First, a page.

A Light Version of Abstract Art

By: Neil Kendricks   San Diego Union, July 22, l993

Abstract paintings have a tendency to be either too preoccupied with formal issues or too intent on shouldering conceptual content that isn't in the work itself.  Fortunately, Bay Area - based painter Tim Rice's abstractions have avoided these pitfalls by focusing on what this sort of painting does best: depict various states of light.

After all, all paintings are to a certain extent about light trapped on canvas via the artist's palette.  In Rices's new series of works (now on display at R. B. Stevenson Gallery, 7427 Girard Ave., La Jolla,)  he has taken this to heart by capturing light as if it were something tangible, a lonely object somehow out of reach.  In his painting Tiorati (sky-like) it is as if light is bouncing off a liquid surface, tinted green.  This piece, like most of Rice's work, has a contemplative mood without burdening the viewer with shopworn abstract expressionist jargon.  All the viewer needs is to spend time with Rice's beautiful abstractions in order to soak up the subtleties of the work.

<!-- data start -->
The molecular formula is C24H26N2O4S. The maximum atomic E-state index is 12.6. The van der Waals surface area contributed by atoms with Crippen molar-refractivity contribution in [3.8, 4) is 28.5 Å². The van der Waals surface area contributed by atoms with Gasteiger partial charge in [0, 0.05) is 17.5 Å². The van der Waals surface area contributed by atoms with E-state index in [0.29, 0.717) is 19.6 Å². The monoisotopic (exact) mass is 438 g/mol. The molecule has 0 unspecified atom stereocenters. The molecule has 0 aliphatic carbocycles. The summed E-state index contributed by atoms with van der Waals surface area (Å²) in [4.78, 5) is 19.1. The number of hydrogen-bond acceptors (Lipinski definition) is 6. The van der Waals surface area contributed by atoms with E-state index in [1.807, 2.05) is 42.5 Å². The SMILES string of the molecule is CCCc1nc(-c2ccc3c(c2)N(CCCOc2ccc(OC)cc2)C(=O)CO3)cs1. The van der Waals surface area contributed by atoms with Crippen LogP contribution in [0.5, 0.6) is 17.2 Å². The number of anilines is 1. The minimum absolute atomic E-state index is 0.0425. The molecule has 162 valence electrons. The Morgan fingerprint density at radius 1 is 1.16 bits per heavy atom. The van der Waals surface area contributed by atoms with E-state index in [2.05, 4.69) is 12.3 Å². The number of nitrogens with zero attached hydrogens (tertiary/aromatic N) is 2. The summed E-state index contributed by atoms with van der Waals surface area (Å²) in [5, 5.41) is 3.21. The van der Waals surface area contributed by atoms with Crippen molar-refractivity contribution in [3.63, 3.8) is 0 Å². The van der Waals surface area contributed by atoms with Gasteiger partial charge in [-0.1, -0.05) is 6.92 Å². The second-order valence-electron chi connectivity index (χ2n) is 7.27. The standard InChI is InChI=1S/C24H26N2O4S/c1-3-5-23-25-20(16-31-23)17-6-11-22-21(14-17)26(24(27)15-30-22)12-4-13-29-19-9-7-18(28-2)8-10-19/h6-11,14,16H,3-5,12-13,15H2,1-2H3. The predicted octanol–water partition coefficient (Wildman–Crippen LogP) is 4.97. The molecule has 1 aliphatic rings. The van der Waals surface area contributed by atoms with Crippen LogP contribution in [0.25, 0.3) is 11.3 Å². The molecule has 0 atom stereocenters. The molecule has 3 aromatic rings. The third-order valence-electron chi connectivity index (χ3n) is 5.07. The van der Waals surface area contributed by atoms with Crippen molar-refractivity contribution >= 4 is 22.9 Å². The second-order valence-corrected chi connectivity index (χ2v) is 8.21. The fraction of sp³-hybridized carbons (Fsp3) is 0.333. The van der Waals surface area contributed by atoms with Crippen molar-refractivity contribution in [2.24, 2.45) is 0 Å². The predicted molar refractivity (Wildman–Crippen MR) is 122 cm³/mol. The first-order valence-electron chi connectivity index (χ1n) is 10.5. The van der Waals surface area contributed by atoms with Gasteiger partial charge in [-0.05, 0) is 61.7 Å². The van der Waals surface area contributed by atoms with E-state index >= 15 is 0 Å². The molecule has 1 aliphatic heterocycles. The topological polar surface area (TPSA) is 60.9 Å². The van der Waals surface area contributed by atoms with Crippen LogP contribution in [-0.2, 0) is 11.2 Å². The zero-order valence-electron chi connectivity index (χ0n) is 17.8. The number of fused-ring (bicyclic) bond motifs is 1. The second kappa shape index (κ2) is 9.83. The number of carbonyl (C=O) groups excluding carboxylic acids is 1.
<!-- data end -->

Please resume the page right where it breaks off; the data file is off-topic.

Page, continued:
In the painting The Stranger Becomes Brother, Rice gives us a sense of being in an underwater cave.  Although the painting has an extremely dark range of colors. The piece produces a calming rather than a claustrophobic effect.  Using a variety of materials such as oil paint, wax and enamels, Rice's paintings are soothing without trying to be pretty or overtly decorative in the process.  The surfaces often look worn and eroded as if the light Rice wanted to share with the viewer were slowly filtering out of a closed box.

     Viewing a series of dark paintings about light might sound like a contradiction in terms, but that is exactly what Rice has managed to pull off.